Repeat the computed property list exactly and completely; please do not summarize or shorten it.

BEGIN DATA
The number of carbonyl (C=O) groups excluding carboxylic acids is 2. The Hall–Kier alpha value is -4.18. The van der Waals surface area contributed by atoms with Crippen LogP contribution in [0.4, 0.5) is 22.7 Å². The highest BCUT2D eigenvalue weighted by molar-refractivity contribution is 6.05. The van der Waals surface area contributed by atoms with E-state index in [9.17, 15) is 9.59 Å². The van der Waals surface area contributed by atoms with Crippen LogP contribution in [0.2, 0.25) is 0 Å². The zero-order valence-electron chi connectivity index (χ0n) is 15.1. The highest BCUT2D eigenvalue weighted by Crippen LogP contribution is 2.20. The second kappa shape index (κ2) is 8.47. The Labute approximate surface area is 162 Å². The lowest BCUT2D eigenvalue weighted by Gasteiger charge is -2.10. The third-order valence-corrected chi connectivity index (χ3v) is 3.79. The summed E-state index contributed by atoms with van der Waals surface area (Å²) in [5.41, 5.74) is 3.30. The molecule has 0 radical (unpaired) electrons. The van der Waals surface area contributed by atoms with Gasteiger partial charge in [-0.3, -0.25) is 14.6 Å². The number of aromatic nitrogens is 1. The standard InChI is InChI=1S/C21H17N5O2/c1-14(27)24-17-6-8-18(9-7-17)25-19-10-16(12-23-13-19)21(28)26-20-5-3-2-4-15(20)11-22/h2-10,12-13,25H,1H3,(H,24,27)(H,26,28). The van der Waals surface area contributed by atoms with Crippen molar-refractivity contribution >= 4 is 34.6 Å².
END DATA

The number of carbonyl (C=O) groups excluding carboxylic acids is 2. The Hall–Kier alpha value is -4.18. The van der Waals surface area contributed by atoms with Crippen LogP contribution in [0.4, 0.5) is 22.7 Å². The highest BCUT2D eigenvalue weighted by molar-refractivity contribution is 6.05. The van der Waals surface area contributed by atoms with E-state index in [9.17, 15) is 9.59 Å². The van der Waals surface area contributed by atoms with Crippen LogP contribution in [0.2, 0.25) is 0 Å². The zero-order valence-electron chi connectivity index (χ0n) is 15.1. The highest BCUT2D eigenvalue weighted by Crippen LogP contribution is 2.20. The second kappa shape index (κ2) is 8.47. The Labute approximate surface area is 162 Å². The lowest BCUT2D eigenvalue weighted by Gasteiger charge is -2.10. The third-order valence-corrected chi connectivity index (χ3v) is 3.79. The summed E-state index contributed by atoms with van der Waals surface area (Å²) in [5.41, 5.74) is 3.30. The molecule has 0 radical (unpaired) electrons. The van der Waals surface area contributed by atoms with Gasteiger partial charge in [-0.3, -0.25) is 14.6 Å². The number of aromatic nitrogens is 1. The standard InChI is InChI=1S/C21H17N5O2/c1-14(27)24-17-6-8-18(9-7-17)25-19-10-16(12-23-13-19)21(28)26-20-5-3-2-4-15(20)11-22/h2-10,12-13,25H,1H3,(H,24,27)(H,26,28). The van der Waals surface area contributed by atoms with Crippen molar-refractivity contribution >= 4 is 34.6 Å².